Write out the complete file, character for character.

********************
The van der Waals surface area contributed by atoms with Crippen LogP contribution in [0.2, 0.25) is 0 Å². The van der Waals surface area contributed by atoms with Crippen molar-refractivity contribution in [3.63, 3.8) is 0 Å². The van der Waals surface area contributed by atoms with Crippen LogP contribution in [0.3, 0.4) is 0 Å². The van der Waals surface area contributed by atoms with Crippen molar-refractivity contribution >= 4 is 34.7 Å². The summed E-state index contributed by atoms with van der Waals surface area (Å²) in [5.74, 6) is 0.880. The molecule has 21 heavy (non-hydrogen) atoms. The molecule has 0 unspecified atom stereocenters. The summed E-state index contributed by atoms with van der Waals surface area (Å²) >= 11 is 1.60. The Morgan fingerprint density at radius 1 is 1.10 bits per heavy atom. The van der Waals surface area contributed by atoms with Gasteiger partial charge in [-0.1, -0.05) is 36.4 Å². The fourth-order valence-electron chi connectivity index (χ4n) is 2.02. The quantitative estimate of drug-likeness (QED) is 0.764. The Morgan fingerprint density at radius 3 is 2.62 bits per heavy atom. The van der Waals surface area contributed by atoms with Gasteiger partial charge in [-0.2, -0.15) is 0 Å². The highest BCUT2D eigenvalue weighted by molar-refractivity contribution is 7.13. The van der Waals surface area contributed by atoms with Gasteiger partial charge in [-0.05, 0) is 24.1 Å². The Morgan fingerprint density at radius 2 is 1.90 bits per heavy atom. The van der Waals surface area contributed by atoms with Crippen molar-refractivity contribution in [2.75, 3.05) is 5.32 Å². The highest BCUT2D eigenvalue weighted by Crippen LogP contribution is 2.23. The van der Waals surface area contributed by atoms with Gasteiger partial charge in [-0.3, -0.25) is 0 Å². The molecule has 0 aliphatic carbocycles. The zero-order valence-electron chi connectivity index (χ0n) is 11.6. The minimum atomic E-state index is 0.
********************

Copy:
The van der Waals surface area contributed by atoms with Crippen LogP contribution in [0.2, 0.25) is 0 Å². The van der Waals surface area contributed by atoms with Crippen molar-refractivity contribution in [3.63, 3.8) is 0 Å². The van der Waals surface area contributed by atoms with Crippen LogP contribution in [0.3, 0.4) is 0 Å². The van der Waals surface area contributed by atoms with Crippen molar-refractivity contribution >= 4 is 34.7 Å². The summed E-state index contributed by atoms with van der Waals surface area (Å²) in [5.74, 6) is 0.880. The molecule has 21 heavy (non-hydrogen) atoms. The molecule has 0 unspecified atom stereocenters. The summed E-state index contributed by atoms with van der Waals surface area (Å²) >= 11 is 1.60. The Morgan fingerprint density at radius 1 is 1.10 bits per heavy atom. The van der Waals surface area contributed by atoms with Gasteiger partial charge in [-0.1, -0.05) is 36.4 Å². The fourth-order valence-electron chi connectivity index (χ4n) is 2.02. The quantitative estimate of drug-likeness (QED) is 0.764. The Morgan fingerprint density at radius 3 is 2.62 bits per heavy atom. The van der Waals surface area contributed by atoms with Gasteiger partial charge in [-0.2, -0.15) is 0 Å². The highest BCUT2D eigenvalue weighted by molar-refractivity contribution is 7.13. The van der Waals surface area contributed by atoms with Gasteiger partial charge in [-0.05, 0) is 24.1 Å². The Morgan fingerprint density at radius 2 is 1.90 bits per heavy atom. The van der Waals surface area contributed by atoms with Crippen molar-refractivity contribution in [2.75, 3.05) is 5.32 Å². The highest BCUT2D eigenvalue weighted by Crippen LogP contribution is 2.23. The van der Waals surface area contributed by atoms with Gasteiger partial charge in [-0.3, -0.25) is 0 Å². The molecule has 0 aliphatic carbocycles. The zero-order valence-electron chi connectivity index (χ0n) is 11.6. The minimum atomic E-state index is 0.